So then they’ll raise their taxes in the cities and the companies will move back? That’s the way it usually works, doesn’t it?
From the article
"When Motorola Mobility lined up a Silicon Valley candidate a few months ago for a VP-level role, the phone maker was hopeful he’d accept. After all, the company offered the chance to develop products at a subsidiary of Google Inc.
The engineer declined. His reason: the prospect of relocating to Libertyville, Ill., about 35 miles from downtown Chicago, said Scott Sullivan, Motorola’s head of human resources."
Real reason: Motorola Mobility has been losing money hand over fist for half a decade and I don’t want to be out of a job in 6 months anywhere near Chicago because I’ll end up having to move right back to Silicon Valley.
Chicago vs. the suburbs didn’t matter.
THAT, plus over time many workers will live in the cities, which will make driving in the burbs less frustrating, and people will go to and from work in burbs with relative ease–the word will get out that a less congested life exists in the burbs, the “new” young at that time will be attracted to that, then suddenly companies will move back to the burbs and the roads will once again fill to the brim. Cycles.
The state of Illinois, the County of Cook and the City of Chicago are ALL in utterly hopeless budget straits. We’re so bad, we make California look good. Ouch!
Maybe he simply balked at the idea of moving to a state and region with 10% sales taxes, a recent 67% income tax increase, still increasing real estate taxes (in spite of the value meltdown) that STILL can’t come even close to funding its legal pension obligations, much less its other budget responsibilities.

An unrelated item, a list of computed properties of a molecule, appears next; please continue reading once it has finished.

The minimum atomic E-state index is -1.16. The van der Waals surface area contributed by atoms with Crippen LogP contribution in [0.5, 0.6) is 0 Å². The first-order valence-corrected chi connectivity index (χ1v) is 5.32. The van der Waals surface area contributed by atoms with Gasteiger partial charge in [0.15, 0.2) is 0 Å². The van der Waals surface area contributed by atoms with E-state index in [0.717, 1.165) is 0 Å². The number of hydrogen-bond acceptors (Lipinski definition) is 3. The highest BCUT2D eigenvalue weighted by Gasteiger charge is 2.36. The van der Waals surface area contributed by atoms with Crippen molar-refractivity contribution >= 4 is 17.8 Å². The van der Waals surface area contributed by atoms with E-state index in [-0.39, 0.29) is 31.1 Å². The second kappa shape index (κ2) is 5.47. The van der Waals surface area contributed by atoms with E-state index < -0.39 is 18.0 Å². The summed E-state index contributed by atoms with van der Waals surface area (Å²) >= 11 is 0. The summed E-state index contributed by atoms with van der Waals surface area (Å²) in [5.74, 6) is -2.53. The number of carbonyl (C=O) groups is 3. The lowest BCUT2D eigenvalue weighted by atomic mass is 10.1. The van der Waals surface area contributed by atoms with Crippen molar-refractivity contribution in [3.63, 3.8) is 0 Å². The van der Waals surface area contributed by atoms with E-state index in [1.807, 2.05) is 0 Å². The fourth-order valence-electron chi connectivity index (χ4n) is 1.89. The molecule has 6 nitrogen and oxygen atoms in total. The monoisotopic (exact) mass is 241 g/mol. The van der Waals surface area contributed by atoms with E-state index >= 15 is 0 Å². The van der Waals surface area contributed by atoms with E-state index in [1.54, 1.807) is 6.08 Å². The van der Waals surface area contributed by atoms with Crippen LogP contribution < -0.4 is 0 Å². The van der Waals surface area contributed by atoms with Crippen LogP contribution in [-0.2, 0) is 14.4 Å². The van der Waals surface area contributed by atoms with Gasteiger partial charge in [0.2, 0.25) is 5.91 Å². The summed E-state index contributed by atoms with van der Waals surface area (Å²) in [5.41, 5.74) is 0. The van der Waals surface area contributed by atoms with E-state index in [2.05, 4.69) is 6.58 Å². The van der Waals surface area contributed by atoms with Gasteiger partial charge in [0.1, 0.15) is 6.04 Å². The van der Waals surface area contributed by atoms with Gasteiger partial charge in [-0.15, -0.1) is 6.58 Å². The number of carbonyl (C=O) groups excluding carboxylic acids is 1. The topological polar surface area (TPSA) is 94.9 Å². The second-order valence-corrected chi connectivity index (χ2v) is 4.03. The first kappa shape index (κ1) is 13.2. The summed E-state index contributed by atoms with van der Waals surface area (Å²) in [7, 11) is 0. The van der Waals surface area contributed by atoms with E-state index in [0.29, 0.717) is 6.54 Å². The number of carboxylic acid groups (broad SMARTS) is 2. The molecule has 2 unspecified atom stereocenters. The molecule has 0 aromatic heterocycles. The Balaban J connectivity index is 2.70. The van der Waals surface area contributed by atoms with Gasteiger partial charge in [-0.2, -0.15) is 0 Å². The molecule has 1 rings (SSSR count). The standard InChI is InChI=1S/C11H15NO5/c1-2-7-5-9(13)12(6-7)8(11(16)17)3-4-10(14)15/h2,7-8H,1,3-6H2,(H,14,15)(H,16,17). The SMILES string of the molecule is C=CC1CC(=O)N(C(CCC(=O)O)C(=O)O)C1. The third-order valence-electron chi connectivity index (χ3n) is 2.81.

You’d have to be crazy to bet on the NE IL economy for the next five years. It’s basket case stuff here. If Detroit pulls of their bankruptcy to evade pension obligations, Chicago will be next in line.
And more generally (not necessarily talking Chicagoland here), we’ve reached a point where suburban sprawl is now so far out from the urban cores that it’s no longer really viable to build houses in cornfields and commute in. As long as that commute was practical, the economics appealed to people. Areas experiencing demand for new housing in the relatively near future are going to start seeing more wholesale redevelopment of dilapidated neighborhoods in the closer-in suburbs. Things like whole blocks worth of demolition and redevelopment.
From what I see, I think the Chicagoland economy is diversified enough not to have Detroit like problems, but there certainly are issues with gov’t budgets.
My point is I hate articles like this because they take an unchecked source (didn’t talk to the potential VP in person, they talked to an HR guy) and make it the thrust to prove the point of the article. Who, when they reject a job, says “I’m not taking it because your company is losing money hand over fist, the people I’d have to work with seem like dolts and the sooner you hit bankruptcy, the better off the world will be.” They make up some reason that sounds fine. Heck, maybe he didn’t want to move to Chicago because he hates winter.
The suburb thing is a lie. Silicon Valley is no different than the Chicago suburbs (strip malls, baby). This guy would probably end up living in the Northern Suburbs, which would be easily accessible to downtown Chicago or Libertyville.
I would like to follow up on this laughable bit of journalism from 45 days ago that Motorola Mobility was sold to a Chinese company, Lenovo, yesterday.
The reason this fellow did not come to Motorola wasn’t a suburb/city argument. He clearly saw a loser and didn’t come.
Can we all take articles like this with a grain of salt?